4.5.1. Paragraph 4.5. applies to a civil office in a State; the District of Columbia; a territory, possession, or commonwealth of the United States; or any political subdivision thereof.

4.5.2. A regular member may not hold or exercise the functions of civil office unless otherwise authorized in paragraph 4.5. or by law.

4.5.3. A retired regular or Reserve Component member on active duty under a call or order to active duty for more than 270 days may hold─but shall NOT exercise─the functions of a civil office as set out in subparagraph 4.5.1., as long as: The holding of such office is not prohibited under the laws of the State; the District of Columbia; a territory, possession, or commonwealth of the United States; or any political subdivision thereof. The Secretary concerned grants permission after determining that holding such office does not interfere with the performance of military duties. The Secretary concerned may NOT delegate the authority to grant or deny such permission.

4.5.4. A retired regular or Reserve Component member on active duty under a call or order to active duty for 270 days or fewer may hold and exercise the functions of civil office provided there is no interference with the performance of military duties.

4.5.5. Any member on active duty authorized to hold or exercise, or not prohibited from holding or exercising, the functions of office under paragraph 4.5. is still subject to the prohibitions of subparagraph 4.1.2.

Friday, September 11, 2009

September 11th - Patriot Day

During the 2009 session, Rep. John Mizuno introduced a bill, HB274, proclaiming September 11th as Patriot Day. The bill was signed into law as Act 14. A link to the bill is here. It's message is strong and clear:


1 SECTION 1. The legislature finds that on September II,
2 2001, more than three thousand people lost their lives after
3 hijacked airplanes crashed into the World Trade Center in New
4 York, the Pentagon in Virginia, and in rural Pennsylvania. The
5 legislature further finds that during the aftermath of these
6 attacks, true heroism was defined by the brave acts of police
7 officers, firefighters, emergency personnel, and ordinary
8 citizens. The purpose of this measure is to honor those who
9 lost their lives on September II, 2001, and to acknowledge the
10 bravery of those who assisted in rescue efforts following the
11 attacks.

12 SECTION 2. Chapter 8, Hawaii Revised Statutes, is amended
13 by adding a new section to be appropriately designated and to
14 read as follows:

15 "§8- Patriot Day. September eleventh shall be known and
16 designated as "Patriot Day". This day shall not be construed to
17 be a state holiday."

18 SECTION 3. New statutory material is underscored.

Thursday, September 10, 2009

Floria's Anemones

The late Floria Shepherd's pastel drawing of "The Beautiful Princess Ka'iulani," as the artist so appropriately named the piece of art, has been hanging in the House Sergeant-at-Arms office for many years now. Her eyes are captivating, seductively drawing you in to relive through your imagination the history of Hawaiian royalty.

Floria's children recently visited the Hawaii State Capitol to view the drawing of Ka'iulani, one of two original pieces that are now property of the State Foundation on Culture and the Arts. Both drawings are part of the foundation's Art in Public Collection. The other is a pastel drawing of a bouquet of anemones in soft colors that are easy on the eyes.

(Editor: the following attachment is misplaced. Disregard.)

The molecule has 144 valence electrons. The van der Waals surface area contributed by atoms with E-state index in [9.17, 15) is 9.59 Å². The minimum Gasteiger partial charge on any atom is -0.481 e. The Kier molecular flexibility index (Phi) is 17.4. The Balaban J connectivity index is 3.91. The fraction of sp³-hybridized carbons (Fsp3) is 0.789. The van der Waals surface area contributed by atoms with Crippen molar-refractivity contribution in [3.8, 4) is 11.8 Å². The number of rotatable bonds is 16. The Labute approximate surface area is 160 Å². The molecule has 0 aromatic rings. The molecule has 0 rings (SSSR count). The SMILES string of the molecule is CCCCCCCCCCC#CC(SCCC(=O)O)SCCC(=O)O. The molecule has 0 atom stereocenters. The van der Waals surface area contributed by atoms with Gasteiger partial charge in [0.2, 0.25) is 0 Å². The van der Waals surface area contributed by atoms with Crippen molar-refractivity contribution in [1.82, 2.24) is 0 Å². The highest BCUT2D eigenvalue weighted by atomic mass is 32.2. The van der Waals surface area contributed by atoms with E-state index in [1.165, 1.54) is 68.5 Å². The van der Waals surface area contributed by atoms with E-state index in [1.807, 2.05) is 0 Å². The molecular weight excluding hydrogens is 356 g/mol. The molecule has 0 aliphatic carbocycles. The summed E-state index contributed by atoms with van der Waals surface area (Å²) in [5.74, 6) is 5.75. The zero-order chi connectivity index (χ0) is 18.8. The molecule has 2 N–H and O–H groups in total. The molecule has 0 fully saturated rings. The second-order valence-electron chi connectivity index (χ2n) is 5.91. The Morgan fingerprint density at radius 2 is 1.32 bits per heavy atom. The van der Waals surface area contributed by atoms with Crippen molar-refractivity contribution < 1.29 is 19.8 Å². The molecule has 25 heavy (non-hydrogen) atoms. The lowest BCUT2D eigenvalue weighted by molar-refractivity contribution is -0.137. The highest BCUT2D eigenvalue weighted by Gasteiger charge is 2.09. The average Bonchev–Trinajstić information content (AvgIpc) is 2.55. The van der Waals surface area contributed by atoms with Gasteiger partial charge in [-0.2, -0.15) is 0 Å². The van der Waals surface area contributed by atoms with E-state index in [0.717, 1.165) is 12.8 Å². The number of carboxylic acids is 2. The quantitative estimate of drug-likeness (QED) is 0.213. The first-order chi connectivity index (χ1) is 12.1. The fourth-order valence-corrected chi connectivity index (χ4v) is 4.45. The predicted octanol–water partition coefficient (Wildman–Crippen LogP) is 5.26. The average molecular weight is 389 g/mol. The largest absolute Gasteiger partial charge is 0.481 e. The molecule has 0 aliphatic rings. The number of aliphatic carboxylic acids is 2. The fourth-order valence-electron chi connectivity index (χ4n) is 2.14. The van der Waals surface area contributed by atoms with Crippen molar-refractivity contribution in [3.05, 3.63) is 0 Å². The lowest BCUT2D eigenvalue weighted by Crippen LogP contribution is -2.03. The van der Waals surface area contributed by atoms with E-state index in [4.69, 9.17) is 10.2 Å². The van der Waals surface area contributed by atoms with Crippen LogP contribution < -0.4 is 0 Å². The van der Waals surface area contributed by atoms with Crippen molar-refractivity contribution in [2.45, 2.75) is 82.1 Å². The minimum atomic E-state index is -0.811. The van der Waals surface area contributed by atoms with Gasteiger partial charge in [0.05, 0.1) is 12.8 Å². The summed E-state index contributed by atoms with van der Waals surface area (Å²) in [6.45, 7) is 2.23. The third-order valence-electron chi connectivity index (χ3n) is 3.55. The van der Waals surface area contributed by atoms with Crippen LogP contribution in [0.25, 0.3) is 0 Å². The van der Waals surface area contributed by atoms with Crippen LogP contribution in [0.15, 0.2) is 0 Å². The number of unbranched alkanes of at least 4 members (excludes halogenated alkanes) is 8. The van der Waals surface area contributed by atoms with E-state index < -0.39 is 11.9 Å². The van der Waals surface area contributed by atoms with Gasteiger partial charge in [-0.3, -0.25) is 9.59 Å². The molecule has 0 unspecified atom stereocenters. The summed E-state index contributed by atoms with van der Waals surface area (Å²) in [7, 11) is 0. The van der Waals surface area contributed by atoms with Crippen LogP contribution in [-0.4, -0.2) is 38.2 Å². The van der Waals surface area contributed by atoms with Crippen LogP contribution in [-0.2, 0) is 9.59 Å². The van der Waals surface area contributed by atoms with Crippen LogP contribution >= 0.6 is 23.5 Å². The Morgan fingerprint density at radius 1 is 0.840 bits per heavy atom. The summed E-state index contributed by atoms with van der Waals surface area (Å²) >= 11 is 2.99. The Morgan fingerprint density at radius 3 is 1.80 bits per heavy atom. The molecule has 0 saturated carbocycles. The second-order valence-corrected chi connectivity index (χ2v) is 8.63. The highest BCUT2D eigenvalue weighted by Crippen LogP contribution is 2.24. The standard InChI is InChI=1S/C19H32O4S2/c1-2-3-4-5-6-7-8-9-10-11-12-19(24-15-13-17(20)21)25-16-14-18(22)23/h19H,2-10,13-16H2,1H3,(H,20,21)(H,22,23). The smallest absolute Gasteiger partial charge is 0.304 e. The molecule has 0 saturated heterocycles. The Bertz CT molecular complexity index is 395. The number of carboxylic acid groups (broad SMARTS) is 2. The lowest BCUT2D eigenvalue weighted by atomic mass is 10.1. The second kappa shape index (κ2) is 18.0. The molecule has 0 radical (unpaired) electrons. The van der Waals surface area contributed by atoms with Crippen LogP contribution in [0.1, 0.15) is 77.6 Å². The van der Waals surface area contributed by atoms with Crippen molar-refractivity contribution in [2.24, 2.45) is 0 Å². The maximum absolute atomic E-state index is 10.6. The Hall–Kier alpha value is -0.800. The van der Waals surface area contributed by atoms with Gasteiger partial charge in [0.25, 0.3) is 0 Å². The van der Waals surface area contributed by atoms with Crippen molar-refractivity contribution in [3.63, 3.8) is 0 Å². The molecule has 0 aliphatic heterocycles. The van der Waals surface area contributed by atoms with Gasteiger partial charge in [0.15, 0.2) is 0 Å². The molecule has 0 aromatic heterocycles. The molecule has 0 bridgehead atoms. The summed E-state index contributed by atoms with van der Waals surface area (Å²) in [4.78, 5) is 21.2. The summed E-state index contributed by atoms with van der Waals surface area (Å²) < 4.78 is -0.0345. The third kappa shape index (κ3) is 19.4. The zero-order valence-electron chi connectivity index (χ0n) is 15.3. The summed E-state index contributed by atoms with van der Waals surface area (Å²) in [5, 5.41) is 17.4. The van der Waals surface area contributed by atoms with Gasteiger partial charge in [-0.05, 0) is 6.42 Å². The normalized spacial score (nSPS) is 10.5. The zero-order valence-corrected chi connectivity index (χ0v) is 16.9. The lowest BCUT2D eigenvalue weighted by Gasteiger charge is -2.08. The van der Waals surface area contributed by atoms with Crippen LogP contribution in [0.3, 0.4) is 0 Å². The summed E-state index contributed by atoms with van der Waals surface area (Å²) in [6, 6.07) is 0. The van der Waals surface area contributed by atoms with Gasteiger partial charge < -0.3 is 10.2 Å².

Floria passed away in late December of 2008 at the age of 82. Her children, who now live on the mainland and on the Big Island, came to Oahu to bury their mother next to their father at Punchbowl Cemetery.

Gary, Lynn, and Joy chattered openly about their past while viewing the drawings. They shared memories and stories about their mother and her dedication to the arts and the Hawaiian culture.

Floria, who originated from New York, was fascinated by the Hawaiian culture and, most notably, by the Princess Ka'iulani.

"I think she was just enamored with it," said Joy. "You know, by the culture. She just loved the islands."

Floria sketched dozens of drawings of Ka'iulani, said her children. Some drawings were even on brown paper bag.

"She adored and was intrigued by the culture and believed in the power of Pele," added Joy.

Not only did Floria love to paint, draw and doodle, she enjoyed all forms of creative expression. While perusing an album of memorabilia made by her children, I noticed a poem Floria wrote, titled "The Mourning," that seemed fitting for the gathering held in memory of the artist Floria Shepherd.

"The Mourning"

I'm mourning for myself today
To be in an abyss without light
is as the wingless bird without flight

Will grief and loss find the Holy Grail?
Can shifting sands be moved
Beyond where I am from?
Shifting sands blow beyond
this loss of nature's seed
To water life's gift that feeds

Tomorrow will birth new wings
I will rise as the bird flies,
Mourning no longer with silent cries

In memory of Floria Shepherd.

Photo: Floria's children and other family members with her pastel drawings. From left to right: James Shepherd (cousin) and his wife Cathy, Gary Shepherd (son), Lynn Miller (daughter), Alice Shepherd (granddaughter), and Joy Vasilakis (daughter).

Meeting on highway improvement on Wai'anae Coast